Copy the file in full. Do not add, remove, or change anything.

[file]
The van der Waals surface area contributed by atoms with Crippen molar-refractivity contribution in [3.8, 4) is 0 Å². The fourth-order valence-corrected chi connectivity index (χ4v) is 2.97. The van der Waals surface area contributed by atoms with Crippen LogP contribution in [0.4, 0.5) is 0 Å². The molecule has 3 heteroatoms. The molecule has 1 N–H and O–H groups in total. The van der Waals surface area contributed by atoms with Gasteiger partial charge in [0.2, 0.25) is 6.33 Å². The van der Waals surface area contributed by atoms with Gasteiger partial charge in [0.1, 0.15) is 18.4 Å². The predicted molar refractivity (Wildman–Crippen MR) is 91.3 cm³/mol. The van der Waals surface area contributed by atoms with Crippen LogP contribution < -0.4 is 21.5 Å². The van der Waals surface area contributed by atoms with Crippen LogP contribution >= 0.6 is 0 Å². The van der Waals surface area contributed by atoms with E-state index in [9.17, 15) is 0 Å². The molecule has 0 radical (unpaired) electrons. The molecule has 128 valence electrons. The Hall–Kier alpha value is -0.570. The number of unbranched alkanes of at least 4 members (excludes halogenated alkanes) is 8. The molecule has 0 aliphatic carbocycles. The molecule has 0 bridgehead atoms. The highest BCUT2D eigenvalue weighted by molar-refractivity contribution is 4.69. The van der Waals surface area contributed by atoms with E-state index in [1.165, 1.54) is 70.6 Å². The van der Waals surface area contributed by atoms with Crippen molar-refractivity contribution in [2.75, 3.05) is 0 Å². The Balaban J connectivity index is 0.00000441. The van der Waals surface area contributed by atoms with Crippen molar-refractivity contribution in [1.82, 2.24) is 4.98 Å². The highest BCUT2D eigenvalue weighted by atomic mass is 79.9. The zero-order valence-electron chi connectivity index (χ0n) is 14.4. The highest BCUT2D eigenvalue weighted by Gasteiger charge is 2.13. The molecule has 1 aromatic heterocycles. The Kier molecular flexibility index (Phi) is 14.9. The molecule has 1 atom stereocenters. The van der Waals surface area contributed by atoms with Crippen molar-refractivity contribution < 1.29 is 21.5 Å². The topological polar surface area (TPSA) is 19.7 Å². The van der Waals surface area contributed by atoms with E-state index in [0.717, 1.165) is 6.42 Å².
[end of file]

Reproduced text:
The van der Waals surface area contributed by atoms with Crippen molar-refractivity contribution in [3.8, 4) is 0 Å². The fourth-order valence-corrected chi connectivity index (χ4v) is 2.97. The van der Waals surface area contributed by atoms with Crippen LogP contribution in [0.4, 0.5) is 0 Å². The molecule has 3 heteroatoms. The molecule has 1 N–H and O–H groups in total. The van der Waals surface area contributed by atoms with Gasteiger partial charge in [0.2, 0.25) is 6.33 Å². The van der Waals surface area contributed by atoms with Gasteiger partial charge in [0.1, 0.15) is 18.4 Å². The predicted molar refractivity (Wildman–Crippen MR) is 91.3 cm³/mol. The van der Waals surface area contributed by atoms with Crippen LogP contribution < -0.4 is 21.5 Å². The van der Waals surface area contributed by atoms with Crippen LogP contribution >= 0.6 is 0 Å². The van der Waals surface area contributed by atoms with E-state index in [9.17, 15) is 0 Å². The molecule has 0 radical (unpaired) electrons. The molecule has 128 valence electrons. The Hall–Kier alpha value is -0.570. The number of unbranched alkanes of at least 4 members (excludes halogenated alkanes) is 8. The molecule has 0 aliphatic carbocycles. The molecule has 0 bridgehead atoms. The highest BCUT2D eigenvalue weighted by molar-refractivity contribution is 4.69. The van der Waals surface area contributed by atoms with E-state index in [1.165, 1.54) is 70.6 Å². The van der Waals surface area contributed by atoms with Crippen molar-refractivity contribution in [2.75, 3.05) is 0 Å². The Balaban J connectivity index is 0.00000441. The van der Waals surface area contributed by atoms with Crippen molar-refractivity contribution in [1.82, 2.24) is 4.98 Å². The highest BCUT2D eigenvalue weighted by atomic mass is 79.9. The zero-order valence-electron chi connectivity index (χ0n) is 14.4. The highest BCUT2D eigenvalue weighted by Gasteiger charge is 2.13. The molecule has 1 aromatic heterocycles. The Kier molecular flexibility index (Phi) is 14.9. The molecule has 1 atom stereocenters. The van der Waals surface area contributed by atoms with Crippen molar-refractivity contribution < 1.29 is 21.5 Å². The topological polar surface area (TPSA) is 19.7 Å². The van der Waals surface area contributed by atoms with E-state index in [0.717, 1.165) is 6.42 Å².